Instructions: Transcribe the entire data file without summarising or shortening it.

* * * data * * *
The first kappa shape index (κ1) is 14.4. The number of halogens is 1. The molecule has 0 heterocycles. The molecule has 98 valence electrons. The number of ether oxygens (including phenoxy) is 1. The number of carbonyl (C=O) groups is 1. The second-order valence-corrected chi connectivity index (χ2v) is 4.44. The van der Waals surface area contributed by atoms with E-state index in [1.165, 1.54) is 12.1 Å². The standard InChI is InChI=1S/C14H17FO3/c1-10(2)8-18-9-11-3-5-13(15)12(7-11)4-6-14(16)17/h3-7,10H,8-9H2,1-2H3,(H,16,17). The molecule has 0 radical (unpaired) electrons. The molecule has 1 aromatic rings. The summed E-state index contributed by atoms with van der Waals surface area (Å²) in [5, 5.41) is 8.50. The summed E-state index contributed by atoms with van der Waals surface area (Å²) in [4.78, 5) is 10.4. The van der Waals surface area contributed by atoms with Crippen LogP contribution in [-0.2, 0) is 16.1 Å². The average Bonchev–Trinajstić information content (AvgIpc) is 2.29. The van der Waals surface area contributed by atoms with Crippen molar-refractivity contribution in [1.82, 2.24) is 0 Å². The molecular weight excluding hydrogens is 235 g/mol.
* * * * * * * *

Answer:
The first kappa shape index (κ1) is 14.4. The number of halogens is 1. The molecule has 0 heterocycles. The molecule has 98 valence electrons. The number of ether oxygens (including phenoxy) is 1. The number of carbonyl (C=O) groups is 1. The second-order valence-corrected chi connectivity index (χ2v) is 4.44. The van der Waals surface area contributed by atoms with E-state index in [1.165, 1.54) is 12.1 Å². The standard InChI is InChI=1S/C14H17FO3/c1-10(2)8-18-9-11-3-5-13(15)12(7-11)4-6-14(16)17/h3-7,10H,8-9H2,1-2H3,(H,16,17). The molecule has 0 radical (unpaired) electrons. The molecule has 1 aromatic rings. The summed E-state index contributed by atoms with van der Waals surface area (Å²) in [5, 5.41) is 8.50. The summed E-state index contributed by atoms with van der Waals surface area (Å²) in [4.78, 5) is 10.4. The van der Waals surface area contributed by atoms with Crippen LogP contribution in [-0.2, 0) is 16.1 Å². The average Bonchev–Trinajstić information content (AvgIpc) is 2.29. The van der Waals surface area contributed by atoms with Crippen molar-refractivity contribution in [1.82, 2.24) is 0 Å². The molecular weight excluding hydrogens is 235 g/mol.